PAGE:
III) Ease of Cleaning
On the subject of cleaning, different types of juicers have different ways to clean them. Many will have a filter, usually fine stainless steel or non-oxidizing wire mesh, that will require removal and cleaning, while others will have one use only filters that need to be discarded after each use.
As well, some juicers easily come apart so that the lid, pulp catcher, and mesh can be properly washed and cleaned. Others will have parts that do come off, but through design or engineering, have parts that need to be cleaned while they are attached and mounted in the juicer.
Another important part of cleaning is how often the juicer is used. If it’s used once a week, having an easy to assemble/disassemble juicer will be more beneficial than one that is used daily or even multiple times a day, where certain parts may simply need to be rinsed with water between uses and cleaned thoroughly every few days.
IV) Ongoing Maintenance
Maintenance is what extends the life and enjoyment of using your juicer. Each manufacturer will outline in their user manual expected maintenance that the consumer must complete in helping keep their juicer in top working order.
Maintenance can include, but is not limited to: adjusting speeds of and/or distances between moving parts, per-use cleaning, proper storage of the juicer, replacing parts that are expected to wear out, and so on.
Among the most common maintenance is properly cleaning and rinsing the interior of the juicer out after use. If juices and/or pulp particles are allowed to sit without being cleaned or rinsed away, mold can form in your juicer which can not only foul the taste of your juices but may even cause health issues and breach warranty conditions.
V) Warranties & What They Cover
As with most household appliances, juicers are often covered for one year in terms of manufacturing error or obvious defective-from-factory condition.
Many companies will offer you extended warranties if you fill out an online registration or mail-in card with your juicers unique serial number or identifier. Other, higher-end juicers will often come with 3 or even 5-year warranties, and sometimes even 10 or more years, which is built into the cost of the unit that you buy.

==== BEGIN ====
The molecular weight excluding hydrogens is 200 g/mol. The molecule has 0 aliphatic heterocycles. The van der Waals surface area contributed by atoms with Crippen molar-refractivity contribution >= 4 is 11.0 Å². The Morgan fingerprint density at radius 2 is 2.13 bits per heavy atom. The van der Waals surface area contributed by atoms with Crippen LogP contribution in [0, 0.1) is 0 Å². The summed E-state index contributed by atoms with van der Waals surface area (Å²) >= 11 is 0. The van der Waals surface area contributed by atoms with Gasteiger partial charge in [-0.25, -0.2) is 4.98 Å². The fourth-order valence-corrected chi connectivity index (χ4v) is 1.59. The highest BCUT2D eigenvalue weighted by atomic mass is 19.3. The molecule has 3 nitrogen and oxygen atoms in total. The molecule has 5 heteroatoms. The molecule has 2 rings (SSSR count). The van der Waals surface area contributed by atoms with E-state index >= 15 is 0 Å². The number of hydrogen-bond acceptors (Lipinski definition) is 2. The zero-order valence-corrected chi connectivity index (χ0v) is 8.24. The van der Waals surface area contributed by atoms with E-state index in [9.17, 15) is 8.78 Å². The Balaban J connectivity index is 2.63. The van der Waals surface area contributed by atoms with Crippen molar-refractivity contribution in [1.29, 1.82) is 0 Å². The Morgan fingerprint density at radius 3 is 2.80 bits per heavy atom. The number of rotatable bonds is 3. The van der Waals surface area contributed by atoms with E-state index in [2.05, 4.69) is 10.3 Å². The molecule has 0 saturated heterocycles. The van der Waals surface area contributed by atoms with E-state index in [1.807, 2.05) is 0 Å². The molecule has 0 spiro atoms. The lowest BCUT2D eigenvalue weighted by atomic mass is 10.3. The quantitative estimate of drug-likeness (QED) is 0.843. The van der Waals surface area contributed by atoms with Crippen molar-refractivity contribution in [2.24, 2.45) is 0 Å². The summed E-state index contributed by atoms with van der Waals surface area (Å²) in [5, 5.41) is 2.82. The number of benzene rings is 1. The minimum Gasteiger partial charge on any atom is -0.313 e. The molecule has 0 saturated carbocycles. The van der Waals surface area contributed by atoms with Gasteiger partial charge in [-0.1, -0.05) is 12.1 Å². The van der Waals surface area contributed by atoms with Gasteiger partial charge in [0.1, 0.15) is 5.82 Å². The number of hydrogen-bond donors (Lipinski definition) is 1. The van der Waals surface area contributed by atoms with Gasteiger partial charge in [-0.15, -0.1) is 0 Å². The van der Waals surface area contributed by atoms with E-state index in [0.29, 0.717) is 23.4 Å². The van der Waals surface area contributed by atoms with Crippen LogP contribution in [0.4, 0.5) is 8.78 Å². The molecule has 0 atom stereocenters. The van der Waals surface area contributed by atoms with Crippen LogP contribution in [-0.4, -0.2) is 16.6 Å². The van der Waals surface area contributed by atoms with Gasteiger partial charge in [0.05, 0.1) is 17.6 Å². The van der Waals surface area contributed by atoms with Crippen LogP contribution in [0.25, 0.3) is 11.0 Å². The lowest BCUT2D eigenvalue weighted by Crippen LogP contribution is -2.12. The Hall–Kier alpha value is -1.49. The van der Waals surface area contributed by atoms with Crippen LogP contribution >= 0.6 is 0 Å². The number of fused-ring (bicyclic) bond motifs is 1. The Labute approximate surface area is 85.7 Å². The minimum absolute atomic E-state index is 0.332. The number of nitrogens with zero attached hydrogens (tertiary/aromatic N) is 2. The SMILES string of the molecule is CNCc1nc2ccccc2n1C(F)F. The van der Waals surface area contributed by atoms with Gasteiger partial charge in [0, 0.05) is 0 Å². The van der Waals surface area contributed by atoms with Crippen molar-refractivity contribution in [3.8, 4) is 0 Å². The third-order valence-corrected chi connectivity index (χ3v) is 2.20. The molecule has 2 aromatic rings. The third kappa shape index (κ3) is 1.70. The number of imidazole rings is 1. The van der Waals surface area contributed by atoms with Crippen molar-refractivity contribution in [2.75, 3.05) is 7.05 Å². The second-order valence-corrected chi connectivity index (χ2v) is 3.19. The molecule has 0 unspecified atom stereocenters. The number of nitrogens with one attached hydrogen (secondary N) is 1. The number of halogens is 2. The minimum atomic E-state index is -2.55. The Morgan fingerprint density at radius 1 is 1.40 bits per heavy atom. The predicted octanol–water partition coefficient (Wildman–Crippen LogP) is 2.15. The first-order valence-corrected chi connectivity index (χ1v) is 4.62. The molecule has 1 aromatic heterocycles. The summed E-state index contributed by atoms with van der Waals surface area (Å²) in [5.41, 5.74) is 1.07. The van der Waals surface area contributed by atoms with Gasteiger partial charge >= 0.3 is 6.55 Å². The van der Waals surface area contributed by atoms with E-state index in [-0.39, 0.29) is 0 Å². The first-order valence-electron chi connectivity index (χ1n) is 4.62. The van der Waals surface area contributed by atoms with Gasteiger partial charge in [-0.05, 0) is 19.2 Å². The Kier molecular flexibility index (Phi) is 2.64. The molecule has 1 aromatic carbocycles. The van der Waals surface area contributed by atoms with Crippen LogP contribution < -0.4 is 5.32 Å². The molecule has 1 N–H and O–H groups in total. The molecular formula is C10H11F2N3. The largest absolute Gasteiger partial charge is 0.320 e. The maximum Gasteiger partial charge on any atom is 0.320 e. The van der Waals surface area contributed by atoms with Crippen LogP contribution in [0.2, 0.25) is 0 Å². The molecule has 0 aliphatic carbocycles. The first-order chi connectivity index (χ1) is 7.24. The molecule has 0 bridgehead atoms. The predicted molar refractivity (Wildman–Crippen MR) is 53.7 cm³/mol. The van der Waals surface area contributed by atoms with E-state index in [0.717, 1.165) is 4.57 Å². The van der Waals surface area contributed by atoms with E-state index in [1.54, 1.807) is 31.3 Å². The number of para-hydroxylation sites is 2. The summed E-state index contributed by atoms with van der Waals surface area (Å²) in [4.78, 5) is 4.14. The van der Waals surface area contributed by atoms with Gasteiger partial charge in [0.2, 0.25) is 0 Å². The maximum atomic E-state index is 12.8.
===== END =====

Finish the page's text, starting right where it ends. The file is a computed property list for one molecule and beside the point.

Warranties will not cover any intentional damage or modification of the juicer, nor will they cover using the juicer for something it was not designed to do, such as attempting to use it as a blender for example.
Where to Buy a Juicer?
Now that you have an understanding of what to consider when buying a juicer, the next biggest question is: Where to buy a juicer?
Thankfully, as juicing has emerged from being something only a select few participated to a more widely accepted and understood benefit for healthy living – the range, selection, and especially availability has expanded greatly over the past decade.
Nowadays, many stores that have an appliances section will have at the very least a “cheap” juicer, a few mid-range models, and a few higher-end models. Specialty stores, online marketplaces such as Amazon, and by extension manufacturer direct via the internet, will more often than not carry mostly mid-range to high-end consumer models, to extremely high-end commercial models.
The benefit of being able to go to a store and be able to inspect the unit and ask knowledgeable staff about the juicers is that you can make a much more informed decision. As an example, with online shopping, what may look like a food chute able to handle a fully mature carrot may in fact be so narrow or small you will need to prepare the carrot to be used.
*Always try to find the dimensions of the juicer you’re looking at, and have a ruler or tape measure nearby so you can get an approximate idea of sizes.
Types of Juicers
Manual juicers are extremely common in many kitchens throughout the world. A lemon reamer, an orange press that uses a handle, or any kind of tool to extract the juice from a fruit or vegetable that uses human muscle as the power source can be called a manual juicer. For the focus of this site, however, we will stick to reamers and presses as “juicers.”
A centrifugal juicer is what is considered the entry-level to juicing for health. You want to get more juice than a reamer or simple press can get you, but you also want to do it quickly and have an easy clean up afterward.